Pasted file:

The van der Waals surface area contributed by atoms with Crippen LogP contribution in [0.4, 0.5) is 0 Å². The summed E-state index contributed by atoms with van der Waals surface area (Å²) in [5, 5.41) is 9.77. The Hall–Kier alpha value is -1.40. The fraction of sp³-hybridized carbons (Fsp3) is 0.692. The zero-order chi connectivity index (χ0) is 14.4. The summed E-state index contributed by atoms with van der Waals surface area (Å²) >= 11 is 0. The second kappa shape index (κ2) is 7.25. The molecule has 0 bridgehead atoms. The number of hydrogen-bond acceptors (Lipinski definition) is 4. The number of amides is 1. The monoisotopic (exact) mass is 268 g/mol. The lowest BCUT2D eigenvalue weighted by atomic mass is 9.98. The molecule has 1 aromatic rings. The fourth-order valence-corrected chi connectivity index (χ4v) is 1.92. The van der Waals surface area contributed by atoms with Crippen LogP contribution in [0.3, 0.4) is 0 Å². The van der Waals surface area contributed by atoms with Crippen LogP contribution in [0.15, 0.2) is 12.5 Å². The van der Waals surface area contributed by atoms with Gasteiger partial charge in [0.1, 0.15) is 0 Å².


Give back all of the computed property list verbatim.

The van der Waals surface area contributed by atoms with Crippen LogP contribution in [0.4, 0.5) is 0 Å². The summed E-state index contributed by atoms with van der Waals surface area (Å²) in [5, 5.41) is 9.77. The Hall–Kier alpha value is -1.40. The fraction of sp³-hybridized carbons (Fsp3) is 0.692. The zero-order chi connectivity index (χ0) is 14.4. The summed E-state index contributed by atoms with van der Waals surface area (Å²) >= 11 is 0. The second kappa shape index (κ2) is 7.25. The molecule has 0 bridgehead atoms. The number of hydrogen-bond acceptors (Lipinski definition) is 4. The number of amides is 1. The monoisotopic (exact) mass is 268 g/mol. The lowest BCUT2D eigenvalue weighted by atomic mass is 9.98. The molecule has 1 aromatic rings. The fourth-order valence-corrected chi connectivity index (χ4v) is 1.92. The van der Waals surface area contributed by atoms with Crippen LogP contribution in [0.3, 0.4) is 0 Å². The van der Waals surface area contributed by atoms with Crippen LogP contribution in [0.15, 0.2) is 12.5 Å². The van der Waals surface area contributed by atoms with Gasteiger partial charge in [0.1, 0.15) is 0 Å².